So a lot of libraries are on the bandwagon of developing “mobile applications” or “mobile interfaces” for their services.
My impression — and I would love to be shown I’m wrong here — is that the thought process is generally like this:
- Everyone is doing mobile, we should be too!
- Our users have mobile devices now!
- So let’s give them something, anything, mobile. Just come up with something mobile please.
The problem with this, is you have no particular reason to believe the random “something mobile” you come up with is actually useful to your users. Do your users want to do that thing you provided from a mobile device? This is even before you get to evaluating whether your particular mobile interface succeeds in letting the user do that thing. But before you even start, you should have some reason to think your users want that thing, no? Maybe there’s something else they’d want even more than the thing you are giving them, wouldn’t it make more sense to spend your scarce development resources on that mystery thing?
I’m not saying it needs to be some statistically valid rigorous year long research. Just get some information on what your users actually want to do mobile that comes from somewhere other than your imagination or “what all the other hip libraries are implementing”. Such as:
- Are there web services your library offers they are currently trying to use from mobile devices, and being left unsatisfied?
- Are there kinds of research or library service use they’d like to do from a mobile device, but aren’t even trying because they don’t think it’s possible? (Possibly because it really isn’t possible).
- Are there kinds of research or scholarly activities they are already doing from mobile devices, but not using library services, and you think the library could provide a useful supplement there? [This last one is very dangerous to use alone as a basis for development though, and I’ll explain why I think so later.]
How could you find these things? Well, you can just ask some users. Reference or liason librarians could just call up 5 or 10 of their regular patrons, and ask them. Or ask people who come in (or call, or email) with reference questions, before they leave. Or just go into your library and collar random patrons and ask them. Sure, or do some kind of publishable rigorous research, I’m not saying that wouldn’t be useful, I’m just saying we can get some information without that, and some is orders of magnitude better than NONE. (Another way to answer the first bullet up there is to look at the logs of your existing web services to see how often mobile devices access them — but that’s really only useful if you can somehow identify those patrons to then ask them these questions. The app could potentially notice this in the web access as it happens and pop up a brief questionairre, if you have enough access to your app to make it do that, and enough development time to implement it.)
So, readers, help me out. Does anyone know of any information on what users actually want to do with library services and mobile devices, that’s out there somewhere? If your library is “doing mobile”, did you base it on any information, and can you share your information about your users? If your library already has “done mobile”, do you have any information about whether those services are actually deemed useful by your users? [Remember the Great Library Facebook Rush of 200whenever? My impression is that all those library facebook apps don’t get much use.]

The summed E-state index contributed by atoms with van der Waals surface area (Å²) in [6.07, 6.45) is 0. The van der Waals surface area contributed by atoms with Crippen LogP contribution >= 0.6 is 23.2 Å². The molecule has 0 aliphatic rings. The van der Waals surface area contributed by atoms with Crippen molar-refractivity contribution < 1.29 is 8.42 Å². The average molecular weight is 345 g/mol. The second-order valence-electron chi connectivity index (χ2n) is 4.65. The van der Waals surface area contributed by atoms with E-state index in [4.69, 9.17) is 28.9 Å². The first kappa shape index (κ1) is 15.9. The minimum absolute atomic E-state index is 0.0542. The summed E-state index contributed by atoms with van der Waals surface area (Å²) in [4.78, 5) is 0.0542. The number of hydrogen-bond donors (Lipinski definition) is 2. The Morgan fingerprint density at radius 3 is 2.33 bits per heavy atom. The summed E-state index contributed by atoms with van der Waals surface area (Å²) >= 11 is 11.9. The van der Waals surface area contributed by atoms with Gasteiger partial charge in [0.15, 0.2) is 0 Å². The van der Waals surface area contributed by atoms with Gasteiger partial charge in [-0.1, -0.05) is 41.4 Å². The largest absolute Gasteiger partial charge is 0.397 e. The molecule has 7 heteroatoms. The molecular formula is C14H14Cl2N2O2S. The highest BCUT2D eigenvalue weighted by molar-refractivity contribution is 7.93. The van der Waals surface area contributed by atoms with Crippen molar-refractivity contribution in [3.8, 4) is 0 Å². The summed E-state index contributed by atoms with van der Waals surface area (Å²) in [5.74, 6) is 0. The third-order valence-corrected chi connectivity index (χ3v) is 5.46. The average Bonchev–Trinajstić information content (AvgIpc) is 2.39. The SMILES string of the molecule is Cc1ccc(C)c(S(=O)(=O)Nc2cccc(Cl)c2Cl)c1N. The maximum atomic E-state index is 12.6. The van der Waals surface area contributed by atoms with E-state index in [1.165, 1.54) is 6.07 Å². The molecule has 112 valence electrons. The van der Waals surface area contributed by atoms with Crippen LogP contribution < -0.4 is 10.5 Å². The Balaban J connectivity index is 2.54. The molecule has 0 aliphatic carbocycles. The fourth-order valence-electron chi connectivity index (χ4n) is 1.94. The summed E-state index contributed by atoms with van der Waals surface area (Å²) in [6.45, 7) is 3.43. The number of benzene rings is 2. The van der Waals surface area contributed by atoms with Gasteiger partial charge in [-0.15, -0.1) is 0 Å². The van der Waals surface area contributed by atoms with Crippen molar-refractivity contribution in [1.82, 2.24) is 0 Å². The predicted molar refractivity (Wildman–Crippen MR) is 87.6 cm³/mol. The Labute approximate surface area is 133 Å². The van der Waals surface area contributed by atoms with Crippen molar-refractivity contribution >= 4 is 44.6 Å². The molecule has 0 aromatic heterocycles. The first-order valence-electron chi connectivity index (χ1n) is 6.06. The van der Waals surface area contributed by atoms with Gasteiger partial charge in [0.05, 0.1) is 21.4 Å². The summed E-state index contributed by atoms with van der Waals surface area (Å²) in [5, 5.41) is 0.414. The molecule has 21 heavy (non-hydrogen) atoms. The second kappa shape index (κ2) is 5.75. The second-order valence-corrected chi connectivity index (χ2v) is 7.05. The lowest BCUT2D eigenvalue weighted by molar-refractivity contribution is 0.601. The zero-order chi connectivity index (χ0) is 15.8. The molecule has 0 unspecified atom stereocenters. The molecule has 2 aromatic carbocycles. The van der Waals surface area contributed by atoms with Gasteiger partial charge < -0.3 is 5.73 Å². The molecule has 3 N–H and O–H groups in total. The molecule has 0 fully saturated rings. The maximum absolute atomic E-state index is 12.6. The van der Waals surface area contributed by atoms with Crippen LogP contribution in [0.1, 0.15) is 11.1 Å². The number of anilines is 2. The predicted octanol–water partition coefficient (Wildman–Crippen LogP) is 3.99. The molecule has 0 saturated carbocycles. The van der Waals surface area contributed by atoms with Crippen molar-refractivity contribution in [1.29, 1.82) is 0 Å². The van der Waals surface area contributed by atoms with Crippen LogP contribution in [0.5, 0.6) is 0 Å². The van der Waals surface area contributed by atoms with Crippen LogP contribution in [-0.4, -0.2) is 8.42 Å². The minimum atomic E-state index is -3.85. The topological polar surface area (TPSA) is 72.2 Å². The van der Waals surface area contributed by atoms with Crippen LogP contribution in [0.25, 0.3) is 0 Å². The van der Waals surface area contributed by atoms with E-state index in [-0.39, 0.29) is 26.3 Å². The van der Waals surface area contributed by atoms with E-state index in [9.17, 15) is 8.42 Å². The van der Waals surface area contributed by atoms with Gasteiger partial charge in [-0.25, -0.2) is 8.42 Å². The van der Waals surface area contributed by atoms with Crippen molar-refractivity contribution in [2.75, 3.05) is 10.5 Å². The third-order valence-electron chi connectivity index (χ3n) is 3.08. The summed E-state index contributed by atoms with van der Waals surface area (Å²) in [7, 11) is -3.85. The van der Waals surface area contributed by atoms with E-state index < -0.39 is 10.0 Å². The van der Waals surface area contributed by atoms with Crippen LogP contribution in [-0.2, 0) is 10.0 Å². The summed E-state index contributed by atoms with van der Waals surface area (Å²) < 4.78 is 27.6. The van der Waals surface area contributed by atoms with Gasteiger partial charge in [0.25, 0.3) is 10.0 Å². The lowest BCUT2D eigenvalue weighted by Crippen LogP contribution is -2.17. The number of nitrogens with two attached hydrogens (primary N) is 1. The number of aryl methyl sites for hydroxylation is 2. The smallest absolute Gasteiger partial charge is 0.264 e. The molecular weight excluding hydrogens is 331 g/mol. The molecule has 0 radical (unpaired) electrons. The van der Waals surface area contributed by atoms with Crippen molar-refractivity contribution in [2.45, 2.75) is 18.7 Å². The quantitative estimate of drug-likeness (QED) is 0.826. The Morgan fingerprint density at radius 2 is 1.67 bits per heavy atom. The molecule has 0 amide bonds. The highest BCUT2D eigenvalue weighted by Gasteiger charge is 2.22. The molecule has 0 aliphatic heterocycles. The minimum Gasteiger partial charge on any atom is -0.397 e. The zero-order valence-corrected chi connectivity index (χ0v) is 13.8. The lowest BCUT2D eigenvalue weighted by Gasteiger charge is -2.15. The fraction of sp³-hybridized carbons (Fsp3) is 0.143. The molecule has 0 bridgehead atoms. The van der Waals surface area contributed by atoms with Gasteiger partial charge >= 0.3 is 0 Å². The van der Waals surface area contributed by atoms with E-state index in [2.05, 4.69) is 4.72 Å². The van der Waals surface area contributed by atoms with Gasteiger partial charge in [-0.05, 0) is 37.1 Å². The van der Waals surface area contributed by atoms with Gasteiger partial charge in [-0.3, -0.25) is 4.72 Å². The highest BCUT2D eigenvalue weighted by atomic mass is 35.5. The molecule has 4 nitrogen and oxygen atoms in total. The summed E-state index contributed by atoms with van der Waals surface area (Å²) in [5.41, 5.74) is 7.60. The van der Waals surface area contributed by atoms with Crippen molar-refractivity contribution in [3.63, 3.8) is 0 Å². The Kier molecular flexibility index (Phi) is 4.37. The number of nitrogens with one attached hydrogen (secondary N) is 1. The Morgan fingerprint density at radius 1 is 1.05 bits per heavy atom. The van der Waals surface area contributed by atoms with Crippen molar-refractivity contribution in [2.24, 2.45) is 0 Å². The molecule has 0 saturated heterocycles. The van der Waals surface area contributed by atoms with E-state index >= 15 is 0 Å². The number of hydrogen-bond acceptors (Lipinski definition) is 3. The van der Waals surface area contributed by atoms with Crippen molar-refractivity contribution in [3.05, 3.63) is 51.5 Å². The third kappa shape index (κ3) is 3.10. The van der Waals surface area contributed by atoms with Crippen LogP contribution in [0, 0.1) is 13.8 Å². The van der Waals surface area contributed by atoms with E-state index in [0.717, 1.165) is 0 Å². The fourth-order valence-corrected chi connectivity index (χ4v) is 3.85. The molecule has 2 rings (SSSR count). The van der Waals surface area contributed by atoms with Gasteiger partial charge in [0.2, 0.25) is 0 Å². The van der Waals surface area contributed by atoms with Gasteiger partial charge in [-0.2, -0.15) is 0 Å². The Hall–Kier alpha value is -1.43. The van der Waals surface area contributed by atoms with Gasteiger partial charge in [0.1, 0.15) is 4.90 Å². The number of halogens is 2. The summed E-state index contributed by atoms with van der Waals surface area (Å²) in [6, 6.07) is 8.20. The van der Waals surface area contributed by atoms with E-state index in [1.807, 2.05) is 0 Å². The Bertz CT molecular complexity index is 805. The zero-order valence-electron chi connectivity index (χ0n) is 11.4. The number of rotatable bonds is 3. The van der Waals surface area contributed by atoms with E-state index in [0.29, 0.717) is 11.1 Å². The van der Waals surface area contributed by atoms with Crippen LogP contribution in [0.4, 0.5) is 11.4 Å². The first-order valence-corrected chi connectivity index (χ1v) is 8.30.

So why did I say very dangerous above?
Are there kinds of research or scholarly activities they are already doing from mobile devices, but not using library services, and you think the library could provide a useful supplement there?
The problem with using this to spur mobile development, is that the reason your users aren’t using library services for these things may have nothing to do with “mobile”.
It may be that your services simply don’t meet their needs whether on a mobile device or a “traditional” device! This is actually my bias: I suspect that most of our library web services are not good enough, are not in fact meeting our users needs. AND I think we can do better. But only if we spend development resources on it.
Which is my bias, and my concern about following the mobile bandwagon just because it’s trendy. If our basic web services are already insufficient, then developing mobile interfaces is premature, and will only result in insufficient services delivered on a smaller more mobile screen. And has an opportunity cost; we’re spending development resources on that instead of on improving our services.
And only then, is it time to start thinking about whether there’s a contribution to user needs to be made by developing fancy platform-specific mobile applications that really take advantage of the unique “affordances” of mobile platforms, individually or as a genre.
But most libraries don’t have the first steps yet. It doesn’t make sense to develop mobile services until you have good services to deploy mobilely. Most libraries have a lot of work to do there, and by focusing on the mobile bandwagon, they’re misdirecting resources needed to meet all their users needs, mobile or not. This is my own bias. And I try to get people to agree by first asking:
How do you know the mobile service you are getting out there as quickly as possible actually do meet user wants or needs?